Problems & Puzzles:
Problems
Problem 65. Prime convex
polygons
Dmitry Kamenetsky sent the following nice problem as a
followup to Problem 64:
Q1. Can you
find the smallest (in area) convex pentagon, such that all
its sides, diagonals and area are distinct integers? Can you
find higher order polygons with such properties?
BTW,
Dmitry has submitted a solution for Q1, but he is not totally sure that this is
the solution with the smallest area. I will show it next week.
Q2. Can you
find a convex quadrilateral, such that all its sides and
diagonals are distinct primes? Can you find higher order
polygons with such properties?
Contribution came from Emmanuel Vantieghem. I also
promissed to post the pentagon solution sent by Dmitry some weeks ago
when he suggested this followup problem.
***
Dmitry wrote on Feb 23, 2016:
I
found the smallest
convex pentagon
with distinct integer sides, diagonals and area (See drawing
attached). Area
9870. I didn't think that these even existed. I have searched for all
sides <= 200. Now I will start looking for a hexagon.
.
***
Emmanuel wrote on March 15, 2016:
Q1. This is my champion with area
9870 : the pentagon ABCDE with
A(0,0), B(855/13, 700/13), C(195,0),
D(330/13, 560/13), E(105/13, 252/13).
and with lengths AB = 85, BC = 140, CD
= 175, DE = 41, EA = 21, AC = 195, AD = 50, BD = 105, BE = 104, CE =
204.
It is impossible to have the six
quantities a, b, c, d, p, q odd.
Proof :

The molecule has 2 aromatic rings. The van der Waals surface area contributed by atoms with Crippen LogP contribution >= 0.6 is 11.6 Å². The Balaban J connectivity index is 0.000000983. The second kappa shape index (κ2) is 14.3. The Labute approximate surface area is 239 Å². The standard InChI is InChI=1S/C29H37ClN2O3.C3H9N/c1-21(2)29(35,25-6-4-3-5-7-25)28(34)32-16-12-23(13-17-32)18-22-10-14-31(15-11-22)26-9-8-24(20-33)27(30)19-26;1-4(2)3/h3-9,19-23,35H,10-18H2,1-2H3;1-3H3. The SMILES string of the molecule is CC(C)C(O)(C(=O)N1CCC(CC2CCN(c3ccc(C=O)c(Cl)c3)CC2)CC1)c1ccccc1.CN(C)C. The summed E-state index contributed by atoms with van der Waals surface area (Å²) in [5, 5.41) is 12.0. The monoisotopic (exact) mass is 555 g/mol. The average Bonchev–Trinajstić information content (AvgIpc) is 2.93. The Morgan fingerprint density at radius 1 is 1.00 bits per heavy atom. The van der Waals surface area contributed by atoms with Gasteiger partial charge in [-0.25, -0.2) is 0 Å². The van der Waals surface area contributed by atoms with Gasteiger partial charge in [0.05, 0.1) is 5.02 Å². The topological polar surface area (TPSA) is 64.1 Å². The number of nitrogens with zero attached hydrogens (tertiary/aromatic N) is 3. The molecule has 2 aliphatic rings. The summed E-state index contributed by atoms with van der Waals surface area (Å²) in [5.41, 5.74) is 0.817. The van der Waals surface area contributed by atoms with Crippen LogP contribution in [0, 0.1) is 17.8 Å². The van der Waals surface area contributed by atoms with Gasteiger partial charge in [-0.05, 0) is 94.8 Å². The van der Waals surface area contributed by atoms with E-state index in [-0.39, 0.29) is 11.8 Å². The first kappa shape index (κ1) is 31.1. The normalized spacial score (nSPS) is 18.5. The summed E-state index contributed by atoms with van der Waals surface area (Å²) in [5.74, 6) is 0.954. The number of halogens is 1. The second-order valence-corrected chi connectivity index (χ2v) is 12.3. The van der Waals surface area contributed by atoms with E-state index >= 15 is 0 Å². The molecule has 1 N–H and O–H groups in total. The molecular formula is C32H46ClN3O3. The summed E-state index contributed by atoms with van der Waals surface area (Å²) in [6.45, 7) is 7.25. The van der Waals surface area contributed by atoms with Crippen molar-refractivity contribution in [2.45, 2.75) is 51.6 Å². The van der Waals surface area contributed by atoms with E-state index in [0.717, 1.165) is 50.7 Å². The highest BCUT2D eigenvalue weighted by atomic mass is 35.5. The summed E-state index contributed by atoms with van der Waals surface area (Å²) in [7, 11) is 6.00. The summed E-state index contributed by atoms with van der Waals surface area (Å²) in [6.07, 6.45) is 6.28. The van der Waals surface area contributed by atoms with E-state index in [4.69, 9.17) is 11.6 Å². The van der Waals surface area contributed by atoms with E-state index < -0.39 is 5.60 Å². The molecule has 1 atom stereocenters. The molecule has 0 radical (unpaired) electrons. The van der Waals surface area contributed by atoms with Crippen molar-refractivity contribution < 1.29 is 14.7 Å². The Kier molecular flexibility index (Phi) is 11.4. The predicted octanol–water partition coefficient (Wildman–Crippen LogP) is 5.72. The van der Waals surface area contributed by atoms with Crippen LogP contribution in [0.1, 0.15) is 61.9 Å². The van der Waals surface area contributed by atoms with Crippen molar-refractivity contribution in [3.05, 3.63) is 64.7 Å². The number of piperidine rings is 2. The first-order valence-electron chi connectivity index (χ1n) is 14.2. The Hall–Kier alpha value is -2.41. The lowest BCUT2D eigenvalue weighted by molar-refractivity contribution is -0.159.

If you allow me to write a^2 as X,
b^2 as Y, c^2 as Z, d^2 as T, p^2 as P, q^2 as Q,
then the 'theorem' of CayleyMenger
states that a, b, c, d, p, q stem from a quadrilateral iff :
XZ(X+Z)+YT(Y+T)  YZT  XZT  XYT  XYT+(YZ)(XT)P
 (XY)(ZT)Q  (X+Y+Z+TPQ)PQ = 0. (*)
If all of the variables a, ..., q
are odd, then X, ..., Q are all congruent to 1 mod 4.The left
side of (*) is then 2 mod 4, which is not zero, QED.
It is possible to have 5 lengths odd
and one even :
take (a,b,c,d,p,q) =
(25,13,15,21,27,24)
Since there is no triangle with one
side 2 and other sides odd, we can conclude that six primes never
can happen.
Thus, if you take more than 5
points, there are subquadrilaterals whose mutual differences cannot
all be odd !
As a consequence, the lengths
a = 1051, b = 1303, c = 1181, d = 593,
p = 1381, q = 463
given by Dimitri (in problem64) cannot
correspond to a quadrilateral since they do not satisfy the relation
(*).
***
On Feb 14, 2017 Dmitry Kamenetsky
wrote:
Looks like Luca Petrone found 3 more
solutions to Problem 65 here:
They are:
For n=6, we have
the 6gon with sides 47, 663, 264, 169, 105, 1020, diagonals 700,
884, 975, 855, 952, 1001, 425, 520, 272, and area 196950.
For n=7, we have
the 7gon with sides 235, 1320, 1360, 2340, 612, 525, 5100,
diagonals 1547, 2805, 4557, 4875, 2600, 4420, 4760, 5005, 3500,
3952, 4301, 2880, 3315, 1131, and area 5695998.
For n=8, we have
the 8gon with sides 1547, 612, 525, 5355, 235, 4275, 845, 1360,
diagonals 2125, 2600, 5365, 5304, 2163, 1131, 5520, 5525, 3500,
2805, 5460, 5491, 3952, 3315, 5408, 4301, 3720, 4420, 4875, 4760,
and area 12473070.
***